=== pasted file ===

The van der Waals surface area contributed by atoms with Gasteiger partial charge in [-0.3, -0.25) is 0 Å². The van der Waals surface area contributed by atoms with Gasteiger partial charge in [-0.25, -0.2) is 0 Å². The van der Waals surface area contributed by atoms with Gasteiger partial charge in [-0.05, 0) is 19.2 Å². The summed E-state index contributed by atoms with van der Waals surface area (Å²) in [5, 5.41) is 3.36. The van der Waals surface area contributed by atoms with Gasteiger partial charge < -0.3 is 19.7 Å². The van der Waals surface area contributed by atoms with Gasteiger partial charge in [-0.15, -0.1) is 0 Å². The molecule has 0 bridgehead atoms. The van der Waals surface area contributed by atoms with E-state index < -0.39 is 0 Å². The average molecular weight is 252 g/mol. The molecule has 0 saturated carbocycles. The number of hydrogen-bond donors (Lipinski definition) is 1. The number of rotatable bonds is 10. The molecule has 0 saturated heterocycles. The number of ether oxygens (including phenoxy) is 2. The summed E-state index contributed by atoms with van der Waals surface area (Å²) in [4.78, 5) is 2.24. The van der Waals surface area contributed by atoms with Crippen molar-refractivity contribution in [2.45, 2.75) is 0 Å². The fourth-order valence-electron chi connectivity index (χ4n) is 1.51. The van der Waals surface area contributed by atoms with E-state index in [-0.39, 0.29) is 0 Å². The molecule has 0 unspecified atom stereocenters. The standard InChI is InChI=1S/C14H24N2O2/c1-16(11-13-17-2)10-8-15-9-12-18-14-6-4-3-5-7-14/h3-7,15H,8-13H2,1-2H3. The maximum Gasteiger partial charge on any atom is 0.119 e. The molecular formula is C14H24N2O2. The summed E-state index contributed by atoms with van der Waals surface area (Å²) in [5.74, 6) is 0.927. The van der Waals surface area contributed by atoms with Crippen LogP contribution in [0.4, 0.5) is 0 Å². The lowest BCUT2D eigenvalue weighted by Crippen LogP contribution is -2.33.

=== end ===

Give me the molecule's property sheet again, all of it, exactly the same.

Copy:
The van der Waals surface area contributed by atoms with Gasteiger partial charge in [-0.3, -0.25) is 0 Å². The van der Waals surface area contributed by atoms with Gasteiger partial charge in [-0.25, -0.2) is 0 Å². The van der Waals surface area contributed by atoms with Gasteiger partial charge in [-0.05, 0) is 19.2 Å². The summed E-state index contributed by atoms with van der Waals surface area (Å²) in [5, 5.41) is 3.36. The van der Waals surface area contributed by atoms with Gasteiger partial charge < -0.3 is 19.7 Å². The van der Waals surface area contributed by atoms with Gasteiger partial charge in [-0.15, -0.1) is 0 Å². The molecule has 0 bridgehead atoms. The van der Waals surface area contributed by atoms with E-state index < -0.39 is 0 Å². The average molecular weight is 252 g/mol. The molecule has 0 saturated carbocycles. The number of hydrogen-bond donors (Lipinski definition) is 1. The number of rotatable bonds is 10. The molecule has 0 saturated heterocycles. The number of ether oxygens (including phenoxy) is 2. The summed E-state index contributed by atoms with van der Waals surface area (Å²) in [4.78, 5) is 2.24. The van der Waals surface area contributed by atoms with Crippen molar-refractivity contribution in [2.45, 2.75) is 0 Å². The fourth-order valence-electron chi connectivity index (χ4n) is 1.51. The van der Waals surface area contributed by atoms with E-state index in [-0.39, 0.29) is 0 Å². The molecule has 0 unspecified atom stereocenters. The standard InChI is InChI=1S/C14H24N2O2/c1-16(11-13-17-2)10-8-15-9-12-18-14-6-4-3-5-7-14/h3-7,15H,8-13H2,1-2H3. The maximum Gasteiger partial charge on any atom is 0.119 e. The molecular formula is C14H24N2O2. The summed E-state index contributed by atoms with van der Waals surface area (Å²) in [5.74, 6) is 0.927. The van der Waals surface area contributed by atoms with Crippen LogP contribution in [0.4, 0.5) is 0 Å². The lowest BCUT2D eigenvalue weighted by Crippen LogP contribution is -2.33.